What the first theorists of thermodynamics were unable to understand in the practice of their class, the Luddites were unable to understand in the theory of their own. If bourgeois ideology thought of scientific theory as being pure and standing alone, without having to address itself to its practical applications, the Luddites seemed to think that they didn’t have to fight that theory. Today, in the throes of the second industrial revolution, practice must never again be divorced from theory, and proletarian theory must never be divorced from practice. Reality too often remains hidden from our view because we are looking at it through the distorting lens of the separation of theory and practice; but when the refractive shutters are removed and reality opens up to us, we wonder why we had never seen what was really very obvious all along.

The twin roles of science as a force of production and social control developed over a long period, with some branches of science becoming fully industrialized in the 19th century while other branches, like biology and geology, remained in the stage of classification until this century. Even the classification still in use today — genus, family, order, class, phylum and kingdom — reflects 17th century society and its social order more than the 20th. Recombinant DNA for profit or genetic engineering is finding new uses in production, while the growing influence of psychobiology promises greater social control; these are aspects of biology developing into a science with industrial and medical applications.

Science in all fields in the 17th and 18th century still retained a spirit of philosophical adventure which sought to know, interpret, and control nature and hadn’t yet become entirely a business. Its methodology was still philosophical, posing questions as to the nature of phenomena. Before Franklin’s experiments, electricity was seen as a fluid that could be bottled in Leyden jars; astrology was a fundamental part of astronomy before Tycho Brahe and Kepler shifted methodological emphasis towards the telescope and mathematics; “calorific” and light were still considered as elements in Lavoisier’s “Methods of Chemical Nomenclature”

before the energy conservation laws were developed, although Lavoisier did help banish the ghost of phlogiston. But calorific, phlogiston, mother nature, God, supply and demand, ether are all examples of philosophical concepts which, although serving a purpose in their time, would have to be overthrown before science would be able to proceed systematically. Seventeenth and 18th century philosophy was to begin as an ally of science in smashing the harmonious cosmos of religious power before it was to collapse under the weight of interpretation, unable to change anything. Through its application, however, Science was transforming the world, pushing its influence into business and commerce all over Europe.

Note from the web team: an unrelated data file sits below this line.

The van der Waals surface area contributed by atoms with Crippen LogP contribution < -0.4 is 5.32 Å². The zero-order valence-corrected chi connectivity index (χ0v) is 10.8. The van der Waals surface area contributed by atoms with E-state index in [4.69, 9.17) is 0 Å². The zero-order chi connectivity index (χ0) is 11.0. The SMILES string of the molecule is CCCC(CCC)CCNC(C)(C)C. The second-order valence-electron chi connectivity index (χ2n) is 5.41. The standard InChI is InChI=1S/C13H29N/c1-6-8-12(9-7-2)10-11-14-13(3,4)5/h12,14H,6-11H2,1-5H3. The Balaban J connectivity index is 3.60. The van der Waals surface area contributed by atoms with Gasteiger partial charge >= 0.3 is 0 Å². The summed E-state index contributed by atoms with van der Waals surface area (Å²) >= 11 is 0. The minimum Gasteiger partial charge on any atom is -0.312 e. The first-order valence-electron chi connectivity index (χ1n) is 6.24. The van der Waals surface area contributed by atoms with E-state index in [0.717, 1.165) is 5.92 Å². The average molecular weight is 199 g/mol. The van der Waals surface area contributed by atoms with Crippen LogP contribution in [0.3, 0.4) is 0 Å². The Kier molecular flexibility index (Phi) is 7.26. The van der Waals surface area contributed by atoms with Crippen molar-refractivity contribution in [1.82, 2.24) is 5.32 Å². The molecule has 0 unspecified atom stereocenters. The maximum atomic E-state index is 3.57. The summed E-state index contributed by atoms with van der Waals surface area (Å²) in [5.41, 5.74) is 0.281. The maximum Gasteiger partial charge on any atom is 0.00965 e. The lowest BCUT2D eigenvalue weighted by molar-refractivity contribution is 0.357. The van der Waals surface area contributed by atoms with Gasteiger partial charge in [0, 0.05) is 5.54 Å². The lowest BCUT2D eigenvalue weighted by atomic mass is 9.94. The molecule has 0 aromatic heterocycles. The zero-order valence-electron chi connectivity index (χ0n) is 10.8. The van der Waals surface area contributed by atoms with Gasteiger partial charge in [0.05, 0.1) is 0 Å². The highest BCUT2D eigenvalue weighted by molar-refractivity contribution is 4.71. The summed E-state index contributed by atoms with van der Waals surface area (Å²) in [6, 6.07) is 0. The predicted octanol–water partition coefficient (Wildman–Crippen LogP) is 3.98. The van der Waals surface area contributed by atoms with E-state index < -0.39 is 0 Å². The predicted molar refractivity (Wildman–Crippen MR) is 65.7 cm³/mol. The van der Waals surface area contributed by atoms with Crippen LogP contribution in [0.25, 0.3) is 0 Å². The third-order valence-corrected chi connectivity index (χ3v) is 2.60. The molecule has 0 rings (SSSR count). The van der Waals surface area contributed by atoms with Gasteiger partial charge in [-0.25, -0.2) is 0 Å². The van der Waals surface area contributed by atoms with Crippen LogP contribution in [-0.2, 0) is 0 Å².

At that time, as today, technological applications did depend on the state of science, but the state of science depended far more on the requirements of technology. Despite what scientists themselves may say, pure research has never been very pure, and it is those things which business needs that get done. Some will look to modern science and try to make a distinction between the theory and the application, the search for data and the misuse of it. They will try to distinguish between “pure” science and “applied” science, as though such distinctions meant a lot anymore.

In any case, while a 1960s study in the U.S. found an average 30-year lag between basic science research and technological application, today the boundaries between science and technology are almost totally dissolved. As a joint report of the American Academy of Sciences states, “Basic research is conducted predominantly in the universities; much applied research and development are carried out by industry. Overall, while industry does about 70 percent of the nation’s research and development, only 4 percent of that effort goes to basic research (Frontiers in Science and Technology, 1983). The same report, which is something of an American 5-year plan goes on; “Scientific and technological change intertwine ever more closely. Opportunities are coming so fast, and competition for markets for advanced Technologies is becoming so intense, that success will depend directly on the ability to create and then to exploit the new knowledge quickly....The implication is that, more than ever, basic science will be vital to technological advance and in turn, to better productivity and enhanced economic growth.”

In 1790, when Leblanc won the French Academy prize for a new method to produce soda lime, his method remained an industrial secret even although he had used Lavoisier’s nomenclature (sodium hydroxide, sodium carbonate, sodium chloride). But 8 years later, the French Revolution in an act of bold rashness common to all revolutionary experiments, forced Leblanc to reveal his soda lime making process for the “common good” and seized his factory without any indemnity. Lavoisier, the declared father of modern chemistry but also an aristocratic tax collector, was less fortunate: he was to lose his head. His defense, that his taxes paid for his chemical research, should be a lesson to professors with cushy jobs and fat grants from the military-industrial complex; a fatal miscalculation.

In the 18th century chemistry had its share of aristocratic philosophers, although the producers dominated. Cavendish, born on the French Riviera to a rich widowed mother who died there soon after his birth, is in many ways an exception to the rule. He turned out shy and timid, writing little notes to his servants, never wishing to meet them. He even had his library moved 3 miles away from his laboratory so that he wouldn’t meet anyone who came to borrow books. He never spoke to a woman in his life and was scared to look at them. Working silently away among the glass jars, he discovered hydrogen gas, though he was loath to tell anyone about it. A brilliant, lonely, and exremely rich madman making philosophy with weights and balances, he is remembered most for his experiment on the gravitation constant whereby he measured Newton’s mathematical formulation and was able to weigh the earth.